9. 9. <ul><li>“… One of the things that I plan to use is the welcome thread.  I like to refer students to my bio and then have them share a little about themselves in the thread. ..the students often find that they have areas of interest in common.  Other times, because they know a little about the person posting the messages, they are able to relate and understand the messages better …students often answer their classmates questions, and usually in a way that their peers better understand.  I learned not to answer too quickly but to give students a day to respond to each other. ” </li></ul><ul><li>~Janet Luch </li></ul>
  10. 10. <ul><li>I think most students want to know that there is a real professor that is in contact with them often.   </li></ul><ul><li>I post an announcement (which is also sent to them via email) 3 to 5 times a week.  These announcements are summaries of what I have noticed in their homework, latest news in education as it relates to the course, Jing video demonstrations, reminders, and other items that I feel are important to students.  And students have told me that they appreciate these frequent email postings.  </li></ul><ul><li>~ Richard Bellis </li></ul>
  11. 11. <ul><li>Introductions – establish peer to peer rapport </li></ul>“ Hi, my name is Sue Devine and I am an elementary AIS math teacher …”
  12. 12. <ul><li>A major part of my first discussion board has the students talking about themselves.  I ask them to tell us about where they are in their education, what are their present and past careers and what they are hoping to get out of the semester's work and readings.  I tell them to feel free to tell us anything about themselves that they would like us to know.  In my initial Announcement, I do my own bio, introducing myself, talking briefly about my career and family and letting the students know that they can email me at any time with questions they may have about the particular course or an education issue about any topic. </li></ul><ul><li>~James Newman </li></ul>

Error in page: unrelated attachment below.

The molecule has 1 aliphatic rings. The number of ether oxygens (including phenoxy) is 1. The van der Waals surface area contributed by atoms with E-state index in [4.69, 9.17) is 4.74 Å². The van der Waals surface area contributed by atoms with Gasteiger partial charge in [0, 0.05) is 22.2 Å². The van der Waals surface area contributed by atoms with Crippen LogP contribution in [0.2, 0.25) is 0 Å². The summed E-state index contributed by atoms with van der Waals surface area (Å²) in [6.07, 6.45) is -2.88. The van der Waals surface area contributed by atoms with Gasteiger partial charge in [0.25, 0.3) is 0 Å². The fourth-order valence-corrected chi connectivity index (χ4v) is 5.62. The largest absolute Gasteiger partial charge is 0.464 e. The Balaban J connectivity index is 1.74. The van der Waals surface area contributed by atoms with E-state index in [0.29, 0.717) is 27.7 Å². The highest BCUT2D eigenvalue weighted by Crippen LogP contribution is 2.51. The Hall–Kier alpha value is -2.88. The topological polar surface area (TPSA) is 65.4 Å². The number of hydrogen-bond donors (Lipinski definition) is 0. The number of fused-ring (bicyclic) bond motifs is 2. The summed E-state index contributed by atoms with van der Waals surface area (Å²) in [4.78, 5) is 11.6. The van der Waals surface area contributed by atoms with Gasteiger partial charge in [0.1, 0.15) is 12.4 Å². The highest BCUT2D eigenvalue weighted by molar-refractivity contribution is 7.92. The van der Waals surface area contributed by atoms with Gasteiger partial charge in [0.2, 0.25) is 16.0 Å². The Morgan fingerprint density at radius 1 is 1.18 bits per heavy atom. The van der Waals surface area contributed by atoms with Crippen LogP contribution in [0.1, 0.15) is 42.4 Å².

13. 13. <ul><li>I make sure that my students minds are constantly being stimulated, and they are reflecting on their learning. I also feel it is important to establish a community by allowing students to express appropriately their frustration that the Jets lost, or that their favorite person was voted of from American Idol. When they feel a part of the community the required learning seems to come easier for them.  </li></ul><ul><li>~Marc Katz </li></ul>
  14. 14. <ul><li>Use of discussion board for lesson – comments by peers for follow-up and feedback </li></ul>I do not use the discussion board in my courses. I think it is a great idea and I will add it to my courses next time I teach them. ~Webinar Participant
  15. 15. <ul><li>Some nuanced changes I might make at this point.  I always have a student lounge area, but it hasn't caught on.  However, I haven't put it at the top of the DB, so perhaps I will. I may also consider just having a place where students working in the same age group (they are divided into those planning for infants/toddlers, preschool/pre-k, K, and primary) can share ideas and get feedback among themselves in the group pages without actually doing a group project. </li></ul><ul><li>~Ellen Cerniglia </li></ul>